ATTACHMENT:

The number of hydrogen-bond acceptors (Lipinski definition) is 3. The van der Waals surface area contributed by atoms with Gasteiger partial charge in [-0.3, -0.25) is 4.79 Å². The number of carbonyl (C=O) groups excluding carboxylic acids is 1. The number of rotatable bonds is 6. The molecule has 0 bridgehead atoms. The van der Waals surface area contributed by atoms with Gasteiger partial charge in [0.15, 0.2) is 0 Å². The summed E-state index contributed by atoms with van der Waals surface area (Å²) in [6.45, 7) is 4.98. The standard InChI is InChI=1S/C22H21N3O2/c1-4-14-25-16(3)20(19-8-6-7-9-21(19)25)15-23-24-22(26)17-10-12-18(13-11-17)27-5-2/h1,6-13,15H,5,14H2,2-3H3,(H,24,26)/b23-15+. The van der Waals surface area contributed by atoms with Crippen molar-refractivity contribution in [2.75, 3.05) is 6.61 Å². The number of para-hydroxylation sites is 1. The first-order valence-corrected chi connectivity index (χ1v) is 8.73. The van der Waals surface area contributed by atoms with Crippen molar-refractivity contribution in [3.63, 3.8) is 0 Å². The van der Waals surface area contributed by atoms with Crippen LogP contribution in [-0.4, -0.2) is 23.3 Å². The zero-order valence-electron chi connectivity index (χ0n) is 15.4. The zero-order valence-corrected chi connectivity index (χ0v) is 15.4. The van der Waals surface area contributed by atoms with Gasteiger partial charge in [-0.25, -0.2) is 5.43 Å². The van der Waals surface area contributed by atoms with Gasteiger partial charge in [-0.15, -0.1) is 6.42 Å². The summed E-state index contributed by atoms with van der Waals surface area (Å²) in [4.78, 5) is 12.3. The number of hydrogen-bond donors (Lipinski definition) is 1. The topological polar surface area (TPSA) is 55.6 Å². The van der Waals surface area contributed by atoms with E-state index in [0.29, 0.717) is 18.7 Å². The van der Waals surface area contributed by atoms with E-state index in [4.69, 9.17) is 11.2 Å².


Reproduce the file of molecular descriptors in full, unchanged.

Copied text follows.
The number of hydrogen-bond acceptors (Lipinski definition) is 3. The van der Waals surface area contributed by atoms with Gasteiger partial charge in [-0.3, -0.25) is 4.79 Å². The number of carbonyl (C=O) groups excluding carboxylic acids is 1. The number of rotatable bonds is 6. The molecule has 0 bridgehead atoms. The van der Waals surface area contributed by atoms with Gasteiger partial charge in [0.15, 0.2) is 0 Å². The summed E-state index contributed by atoms with van der Waals surface area (Å²) in [6.45, 7) is 4.98. The standard InChI is InChI=1S/C22H21N3O2/c1-4-14-25-16(3)20(19-8-6-7-9-21(19)25)15-23-24-22(26)17-10-12-18(13-11-17)27-5-2/h1,6-13,15H,5,14H2,2-3H3,(H,24,26)/b23-15+. The van der Waals surface area contributed by atoms with Crippen molar-refractivity contribution in [2.75, 3.05) is 6.61 Å². The number of para-hydroxylation sites is 1. The first-order valence-corrected chi connectivity index (χ1v) is 8.73. The van der Waals surface area contributed by atoms with Crippen molar-refractivity contribution in [3.63, 3.8) is 0 Å². The van der Waals surface area contributed by atoms with Crippen LogP contribution in [-0.4, -0.2) is 23.3 Å². The zero-order valence-electron chi connectivity index (χ0n) is 15.4. The zero-order valence-corrected chi connectivity index (χ0v) is 15.4. The van der Waals surface area contributed by atoms with Gasteiger partial charge in [-0.25, -0.2) is 5.43 Å². The van der Waals surface area contributed by atoms with Gasteiger partial charge in [-0.15, -0.1) is 6.42 Å². The summed E-state index contributed by atoms with van der Waals surface area (Å²) in [4.78, 5) is 12.3. The number of hydrogen-bond donors (Lipinski definition) is 1. The topological polar surface area (TPSA) is 55.6 Å². The van der Waals surface area contributed by atoms with E-state index in [0.29, 0.717) is 18.7 Å². The van der Waals surface area contributed by atoms with E-state index in [4.69, 9.17) is 11.2 Å².